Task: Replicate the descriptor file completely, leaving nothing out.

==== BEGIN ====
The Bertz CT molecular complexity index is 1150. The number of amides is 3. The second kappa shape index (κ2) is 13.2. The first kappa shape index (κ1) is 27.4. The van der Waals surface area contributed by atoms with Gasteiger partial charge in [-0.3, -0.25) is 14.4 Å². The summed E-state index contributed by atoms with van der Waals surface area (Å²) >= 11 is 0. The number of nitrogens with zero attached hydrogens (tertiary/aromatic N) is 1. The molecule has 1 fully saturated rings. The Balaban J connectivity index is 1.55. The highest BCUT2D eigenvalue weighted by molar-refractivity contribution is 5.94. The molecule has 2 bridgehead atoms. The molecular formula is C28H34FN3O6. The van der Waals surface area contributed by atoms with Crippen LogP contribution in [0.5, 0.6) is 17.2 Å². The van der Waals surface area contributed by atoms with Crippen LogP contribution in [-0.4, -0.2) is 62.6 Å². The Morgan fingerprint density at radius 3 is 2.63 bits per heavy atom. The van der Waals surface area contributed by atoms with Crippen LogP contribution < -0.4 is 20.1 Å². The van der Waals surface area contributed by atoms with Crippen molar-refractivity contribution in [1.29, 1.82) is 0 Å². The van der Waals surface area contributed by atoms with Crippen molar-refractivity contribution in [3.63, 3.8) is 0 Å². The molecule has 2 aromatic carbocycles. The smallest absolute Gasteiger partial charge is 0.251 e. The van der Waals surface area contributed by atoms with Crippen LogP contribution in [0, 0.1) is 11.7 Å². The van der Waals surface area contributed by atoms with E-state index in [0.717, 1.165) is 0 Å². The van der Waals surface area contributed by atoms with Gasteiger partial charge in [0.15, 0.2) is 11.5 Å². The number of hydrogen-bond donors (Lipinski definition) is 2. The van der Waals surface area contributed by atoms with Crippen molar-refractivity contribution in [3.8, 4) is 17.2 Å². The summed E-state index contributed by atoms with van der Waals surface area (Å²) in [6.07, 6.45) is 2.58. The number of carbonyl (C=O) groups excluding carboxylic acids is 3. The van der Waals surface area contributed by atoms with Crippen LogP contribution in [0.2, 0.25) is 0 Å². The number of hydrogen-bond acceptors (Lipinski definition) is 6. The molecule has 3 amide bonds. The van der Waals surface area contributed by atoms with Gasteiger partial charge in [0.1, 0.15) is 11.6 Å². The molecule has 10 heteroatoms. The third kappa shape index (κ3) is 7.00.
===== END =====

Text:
The Bertz CT molecular complexity index is 1150. The number of amides is 3. The second kappa shape index (κ2) is 13.2. The first kappa shape index (κ1) is 27.4. The van der Waals surface area contributed by atoms with Gasteiger partial charge in [-0.3, -0.25) is 14.4 Å². The summed E-state index contributed by atoms with van der Waals surface area (Å²) >= 11 is 0. The number of nitrogens with zero attached hydrogens (tertiary/aromatic N) is 1. The molecule has 1 fully saturated rings. The Balaban J connectivity index is 1.55. The highest BCUT2D eigenvalue weighted by molar-refractivity contribution is 5.94. The molecule has 2 bridgehead atoms. The molecular formula is C28H34FN3O6. The van der Waals surface area contributed by atoms with Crippen LogP contribution in [0.5, 0.6) is 17.2 Å². The van der Waals surface area contributed by atoms with Crippen LogP contribution in [-0.4, -0.2) is 62.6 Å². The Morgan fingerprint density at radius 3 is 2.63 bits per heavy atom. The van der Waals surface area contributed by atoms with Crippen LogP contribution < -0.4 is 20.1 Å². The van der Waals surface area contributed by atoms with Crippen molar-refractivity contribution in [1.29, 1.82) is 0 Å². The van der Waals surface area contributed by atoms with Crippen molar-refractivity contribution in [3.63, 3.8) is 0 Å². The molecule has 2 aromatic carbocycles. The smallest absolute Gasteiger partial charge is 0.251 e. The van der Waals surface area contributed by atoms with Crippen LogP contribution in [0, 0.1) is 11.7 Å². The van der Waals surface area contributed by atoms with E-state index in [0.717, 1.165) is 0 Å². The van der Waals surface area contributed by atoms with Gasteiger partial charge in [0.15, 0.2) is 11.5 Å². The number of hydrogen-bond donors (Lipinski definition) is 2. The van der Waals surface area contributed by atoms with Crippen molar-refractivity contribution in [3.8, 4) is 17.2 Å². The summed E-state index contributed by atoms with van der Waals surface area (Å²) in [6.07, 6.45) is 2.58. The number of carbonyl (C=O) groups excluding carboxylic acids is 3. The van der Waals surface area contributed by atoms with Crippen LogP contribution in [0.2, 0.25) is 0 Å². The number of hydrogen-bond acceptors (Lipinski definition) is 6. The molecule has 3 amide bonds. The van der Waals surface area contributed by atoms with Gasteiger partial charge in [0.1, 0.15) is 11.6 Å². The molecule has 10 heteroatoms. The third kappa shape index (κ3) is 7.00.